I love recipes where all the hard work is done by the marinade and not by me. This is one of those recipes.
Now that grilling season is in full swing, it seems like anything would taste better grilled. Not to mention that your house doesn’t smell like what you had been cooking afterwards.
This recipe is all about grilled chicken. What makes it great is that, by the way it’s marinated, the chicken is most and well flavored throughout (not just on the surface).
I started by gathering my ingredients:
- 4 boneless, skinless chicken breasts
- 6 tablespoons extra virgin olive oil
- 4 large garlic cloves, minced
- 1 teaspoon dried thyme
- 1/2 teaspoon dried oregano
- 1-1/4 teaspoon salt
- 1/2 teaspoon freshly ground black pepper
- 1-1/2 teaspoons lemon zest, from one lemon
I took the chicken breasts, placed them between wax paper and pounded them flat (you can use a mallet or the bottom of a pan).
Next, take a gallon sized plastic bag and place as the ingredients for the marinade inside. Mix. Then place the chicken breasts in the bag, making sure that each side is coated well with the marinade. Let the bag rest flat on a plate in the refrigerator for 4 to 8 hours.
Heat up your grill – the hotter it is, the nicer the grill marks on the chicken. Heat each side for up to 2 to 3 minutes.
It smelled so delicious! Even my outdoor cats were curious to what I was doing.
Now you can enjoy the grilled chicken in salad, or accompany it with grilled vegetables, or have it in a sandwich.
There you have it, I hope that you enjoy it too!
Sometimes you need a meal that you can enjoy warm or cold – teriyaki lettuce wraps is one of those meals.
First, I took chicken breast and cut them into cubes that were about a half-inch to an inch big. Then I placed them in a bowl and marinated them in Trader Joe’s Soyaki marinade overnight.
In the meantime, I had prepped some bean sprouts, sliced some cucumber, onions and mushrooms.
I also made some rice noodles as well. Boil some water, add a little bit of salt, then the noodles. They are cooked within a few minutes.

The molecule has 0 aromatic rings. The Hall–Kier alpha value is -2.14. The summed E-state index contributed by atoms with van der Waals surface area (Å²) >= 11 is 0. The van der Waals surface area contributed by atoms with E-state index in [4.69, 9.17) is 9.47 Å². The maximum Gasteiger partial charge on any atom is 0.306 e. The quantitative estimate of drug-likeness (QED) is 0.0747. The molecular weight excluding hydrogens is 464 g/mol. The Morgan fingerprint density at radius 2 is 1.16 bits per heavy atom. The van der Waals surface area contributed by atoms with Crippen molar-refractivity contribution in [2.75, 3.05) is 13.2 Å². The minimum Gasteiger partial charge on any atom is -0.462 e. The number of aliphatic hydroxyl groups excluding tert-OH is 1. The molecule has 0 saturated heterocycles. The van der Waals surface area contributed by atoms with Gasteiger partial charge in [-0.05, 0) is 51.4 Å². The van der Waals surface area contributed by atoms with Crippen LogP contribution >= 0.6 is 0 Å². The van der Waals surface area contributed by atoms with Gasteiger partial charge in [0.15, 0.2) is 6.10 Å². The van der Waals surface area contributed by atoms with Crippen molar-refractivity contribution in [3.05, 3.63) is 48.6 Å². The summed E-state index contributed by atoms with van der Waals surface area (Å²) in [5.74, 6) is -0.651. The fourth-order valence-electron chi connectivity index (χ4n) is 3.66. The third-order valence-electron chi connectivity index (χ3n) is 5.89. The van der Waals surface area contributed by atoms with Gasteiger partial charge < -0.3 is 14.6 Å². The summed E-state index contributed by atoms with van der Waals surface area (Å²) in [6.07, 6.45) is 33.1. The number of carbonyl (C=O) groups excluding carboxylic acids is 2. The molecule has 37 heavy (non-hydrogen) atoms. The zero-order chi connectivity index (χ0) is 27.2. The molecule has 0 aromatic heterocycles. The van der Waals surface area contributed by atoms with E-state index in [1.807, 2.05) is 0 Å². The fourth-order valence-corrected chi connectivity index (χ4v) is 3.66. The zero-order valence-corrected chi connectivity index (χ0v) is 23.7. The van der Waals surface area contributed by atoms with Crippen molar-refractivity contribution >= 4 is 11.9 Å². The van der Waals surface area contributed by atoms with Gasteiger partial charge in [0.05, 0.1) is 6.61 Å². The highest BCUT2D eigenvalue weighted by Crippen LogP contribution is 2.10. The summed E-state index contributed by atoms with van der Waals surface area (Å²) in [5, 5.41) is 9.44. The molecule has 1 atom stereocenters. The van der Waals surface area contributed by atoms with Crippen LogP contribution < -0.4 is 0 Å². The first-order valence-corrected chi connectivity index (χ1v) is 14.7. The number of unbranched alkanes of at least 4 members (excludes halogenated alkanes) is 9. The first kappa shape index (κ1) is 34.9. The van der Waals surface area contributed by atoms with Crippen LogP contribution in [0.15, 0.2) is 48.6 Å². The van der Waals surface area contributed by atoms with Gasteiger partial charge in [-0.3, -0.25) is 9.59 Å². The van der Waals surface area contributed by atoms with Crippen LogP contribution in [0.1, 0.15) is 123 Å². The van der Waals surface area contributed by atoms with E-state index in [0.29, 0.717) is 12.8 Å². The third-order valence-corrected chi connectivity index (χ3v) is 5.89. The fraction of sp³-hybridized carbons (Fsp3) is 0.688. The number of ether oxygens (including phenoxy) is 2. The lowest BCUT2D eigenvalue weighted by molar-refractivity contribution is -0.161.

After the chicken was done marinating, I heated up a pan and added some canola oil. I stir fried the chicken with sliced onion until done.
When finished, take some lettuce leaves (such as butter lettuce or romaine lettuce), place some rice noodles, followed by the chicken/onions, and top with veggies. If desired, you can add some sauce, such as this:
I once had ordered lentil salad from a restaurant. I won’t name them, because my experience wasn’t stellar. However, this recipe inspired me to try it on my own.
So Mariano’s had this special where they take the fish fillet of your choice, they season it, and place it in an oven-ready bag for you to bake at home. This week, they had a special on tilapia filets, so I ordered some. They placed the filet in the oven-safe bag and added a pat of butter, parsley, lemon and rosemary garlic seasoning (there are five different seasonings to choose from). The baking instructions are also on the bag. My total for one package: $3.92 (awesome!) Continue reading “Meal Prep Monday: Tilapia and Quinoa”
First of all, I would like to apologize for the gap in postings. First, it was due to the Thanksgiving holiday, and I was away for a while. Not too long after I had returned, I had received some awful news – one of my younger brothers had died due to suicide.
I was numb with shock, and could barely put a thought together, let alone words on paper. At least now, I am back. I wanted to share a recipe that we have in the family that I had also shared with my brother, Christopher. After rolling the enchiladas (as you will read about shortly), we started doing the “Little Monsters” dance from Lady Gaga’s “Bad Romance” video with mole on our fingers. We were very silly and it was a fun time had by all.
This recipe brings a lot of good memories for me (in addition to the one I just shared about Christopher), and I hope that it brings a lot of good memories for you as well.